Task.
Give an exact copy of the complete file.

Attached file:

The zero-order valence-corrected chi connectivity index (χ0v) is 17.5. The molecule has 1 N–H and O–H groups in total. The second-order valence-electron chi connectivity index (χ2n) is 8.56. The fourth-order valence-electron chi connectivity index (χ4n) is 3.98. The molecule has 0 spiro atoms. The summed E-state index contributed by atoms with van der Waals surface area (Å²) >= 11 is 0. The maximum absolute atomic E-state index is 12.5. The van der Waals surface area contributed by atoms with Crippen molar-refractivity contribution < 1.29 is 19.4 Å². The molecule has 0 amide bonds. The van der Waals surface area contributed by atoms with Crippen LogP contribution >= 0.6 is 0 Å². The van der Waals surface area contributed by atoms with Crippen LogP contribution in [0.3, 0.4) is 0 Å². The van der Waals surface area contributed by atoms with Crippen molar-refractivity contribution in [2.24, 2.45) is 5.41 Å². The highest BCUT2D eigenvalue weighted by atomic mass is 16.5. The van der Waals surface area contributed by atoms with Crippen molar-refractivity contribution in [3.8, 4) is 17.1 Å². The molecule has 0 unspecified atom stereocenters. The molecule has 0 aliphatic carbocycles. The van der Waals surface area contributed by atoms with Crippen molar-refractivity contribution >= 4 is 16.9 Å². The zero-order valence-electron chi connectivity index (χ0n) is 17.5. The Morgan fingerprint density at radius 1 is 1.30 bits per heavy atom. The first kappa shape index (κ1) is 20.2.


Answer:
The zero-order valence-corrected chi connectivity index (χ0v) is 17.5. The molecule has 1 N–H and O–H groups in total. The second-order valence-electron chi connectivity index (χ2n) is 8.56. The fourth-order valence-electron chi connectivity index (χ4n) is 3.98. The molecule has 0 spiro atoms. The summed E-state index contributed by atoms with van der Waals surface area (Å²) >= 11 is 0. The maximum absolute atomic E-state index is 12.5. The van der Waals surface area contributed by atoms with Crippen molar-refractivity contribution < 1.29 is 19.4 Å². The molecule has 0 amide bonds. The van der Waals surface area contributed by atoms with Crippen LogP contribution >= 0.6 is 0 Å². The van der Waals surface area contributed by atoms with Crippen LogP contribution in [0.3, 0.4) is 0 Å². The van der Waals surface area contributed by atoms with Crippen molar-refractivity contribution in [2.24, 2.45) is 5.41 Å². The highest BCUT2D eigenvalue weighted by atomic mass is 16.5. The van der Waals surface area contributed by atoms with Crippen molar-refractivity contribution in [3.8, 4) is 17.1 Å². The molecule has 0 unspecified atom stereocenters. The molecule has 0 aliphatic carbocycles. The van der Waals surface area contributed by atoms with Crippen molar-refractivity contribution >= 4 is 16.9 Å². The zero-order valence-electron chi connectivity index (χ0n) is 17.5. The Morgan fingerprint density at radius 1 is 1.30 bits per heavy atom. The first kappa shape index (κ1) is 20.2.